New study links poor oral health to elevated risk of erectile dysfunction

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A new study has revealed that poor oral health can elevate the risk of erectile dysfunction in men.
Scientists at Jinan University, China, analysed data from five studies, which involved more than 200,000 men. They found that men who have poor oral health are nearly three times more likely to experience erectile dysfunction than men with healthy teeth and gums. The team discovered that men with gum disease are 2.85 times more likely to struggle with impotence.
Gum disease is a common, but preventable, oral disease, which occurs when harmful bacteria in the mouth, which are found in plaque, release acids that irritate the gums. The best way to protect against gum disease is to brush twice a day, floss regularly and see your dentist every 6-12 months. Mild gum disease can be treated, but more advanced cases cause irreparable damage to the bone structures that support the teeth. Eventually, the tooth will come loose in the socket, and fall out.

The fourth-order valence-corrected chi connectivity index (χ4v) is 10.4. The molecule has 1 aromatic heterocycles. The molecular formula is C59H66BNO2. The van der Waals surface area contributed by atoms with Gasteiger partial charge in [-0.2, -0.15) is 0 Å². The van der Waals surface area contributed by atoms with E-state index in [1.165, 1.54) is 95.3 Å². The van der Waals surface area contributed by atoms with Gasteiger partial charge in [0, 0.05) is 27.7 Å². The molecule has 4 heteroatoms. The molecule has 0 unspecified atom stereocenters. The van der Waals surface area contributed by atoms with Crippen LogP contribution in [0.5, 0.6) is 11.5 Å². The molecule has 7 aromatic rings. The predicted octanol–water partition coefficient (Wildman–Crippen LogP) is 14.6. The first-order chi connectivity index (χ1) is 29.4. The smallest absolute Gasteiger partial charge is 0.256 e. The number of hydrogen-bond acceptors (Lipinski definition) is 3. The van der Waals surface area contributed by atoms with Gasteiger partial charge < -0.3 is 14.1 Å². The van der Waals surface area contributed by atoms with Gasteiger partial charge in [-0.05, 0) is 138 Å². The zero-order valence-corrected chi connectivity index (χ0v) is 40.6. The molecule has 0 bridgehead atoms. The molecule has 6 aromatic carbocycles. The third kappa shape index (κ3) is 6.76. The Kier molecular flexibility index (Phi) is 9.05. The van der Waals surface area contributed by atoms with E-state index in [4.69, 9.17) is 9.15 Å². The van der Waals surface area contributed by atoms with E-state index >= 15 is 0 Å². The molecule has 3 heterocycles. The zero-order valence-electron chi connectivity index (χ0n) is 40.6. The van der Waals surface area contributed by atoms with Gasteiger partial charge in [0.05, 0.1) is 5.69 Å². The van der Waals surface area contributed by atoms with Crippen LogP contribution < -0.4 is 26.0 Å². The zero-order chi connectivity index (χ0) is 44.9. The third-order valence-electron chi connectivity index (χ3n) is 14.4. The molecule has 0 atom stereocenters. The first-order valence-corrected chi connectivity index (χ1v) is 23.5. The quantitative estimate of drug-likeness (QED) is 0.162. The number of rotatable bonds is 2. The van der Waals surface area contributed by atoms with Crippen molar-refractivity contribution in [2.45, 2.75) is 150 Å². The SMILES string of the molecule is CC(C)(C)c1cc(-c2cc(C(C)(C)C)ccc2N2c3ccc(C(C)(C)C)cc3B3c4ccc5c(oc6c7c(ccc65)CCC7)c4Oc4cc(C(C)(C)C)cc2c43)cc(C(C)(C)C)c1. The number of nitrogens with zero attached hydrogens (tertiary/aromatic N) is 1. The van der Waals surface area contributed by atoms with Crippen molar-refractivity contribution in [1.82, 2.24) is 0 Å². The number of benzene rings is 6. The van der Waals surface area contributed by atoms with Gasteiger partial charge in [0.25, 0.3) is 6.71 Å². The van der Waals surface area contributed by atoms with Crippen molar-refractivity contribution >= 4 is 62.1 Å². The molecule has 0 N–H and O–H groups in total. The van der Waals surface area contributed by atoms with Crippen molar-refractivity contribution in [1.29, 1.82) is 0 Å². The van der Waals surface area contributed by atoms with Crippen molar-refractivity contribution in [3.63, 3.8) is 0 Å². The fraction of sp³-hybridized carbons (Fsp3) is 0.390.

Researchers believe that gum disease and erectile dysfunction are linked due to the inflammatory effects of bacteria and a molecule called CRP. Harmful bacteria in the mouth can travel to other parts of the body via the circulatory system, and they are known to elevate the risk of inflammation. Gum disease is also associated with a higher risk of heart attacks and strokes. Researchers found that levels of CRP were higher than normal in men who suffered both from gum disease and erectile dysfunction.

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